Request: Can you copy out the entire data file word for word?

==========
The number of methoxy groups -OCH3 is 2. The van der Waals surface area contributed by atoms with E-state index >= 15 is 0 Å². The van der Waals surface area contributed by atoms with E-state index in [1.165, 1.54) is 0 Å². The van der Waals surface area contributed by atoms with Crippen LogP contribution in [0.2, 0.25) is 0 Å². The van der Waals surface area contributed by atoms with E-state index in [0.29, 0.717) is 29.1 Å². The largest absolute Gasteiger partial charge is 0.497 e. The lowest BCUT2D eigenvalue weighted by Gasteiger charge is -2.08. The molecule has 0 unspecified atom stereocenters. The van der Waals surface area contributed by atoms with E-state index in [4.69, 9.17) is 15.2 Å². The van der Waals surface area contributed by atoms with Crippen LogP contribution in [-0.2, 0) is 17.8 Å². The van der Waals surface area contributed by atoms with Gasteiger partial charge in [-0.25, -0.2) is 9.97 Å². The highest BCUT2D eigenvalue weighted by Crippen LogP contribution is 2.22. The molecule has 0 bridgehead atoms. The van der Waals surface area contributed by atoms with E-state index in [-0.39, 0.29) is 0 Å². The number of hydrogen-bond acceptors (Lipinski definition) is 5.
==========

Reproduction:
The number of methoxy groups -OCH3 is 2. The van der Waals surface area contributed by atoms with E-state index >= 15 is 0 Å². The van der Waals surface area contributed by atoms with E-state index in [1.165, 1.54) is 0 Å². The van der Waals surface area contributed by atoms with Crippen LogP contribution in [0.2, 0.25) is 0 Å². The van der Waals surface area contributed by atoms with E-state index in [0.29, 0.717) is 29.1 Å². The largest absolute Gasteiger partial charge is 0.497 e. The lowest BCUT2D eigenvalue weighted by Gasteiger charge is -2.08. The molecule has 0 unspecified atom stereocenters. The van der Waals surface area contributed by atoms with E-state index in [4.69, 9.17) is 15.2 Å². The van der Waals surface area contributed by atoms with Crippen LogP contribution in [-0.2, 0) is 17.8 Å². The van der Waals surface area contributed by atoms with Gasteiger partial charge in [-0.25, -0.2) is 9.97 Å². The highest BCUT2D eigenvalue weighted by Crippen LogP contribution is 2.22. The molecule has 0 bridgehead atoms. The van der Waals surface area contributed by atoms with E-state index in [-0.39, 0.29) is 0 Å². The number of hydrogen-bond acceptors (Lipinski definition) is 5.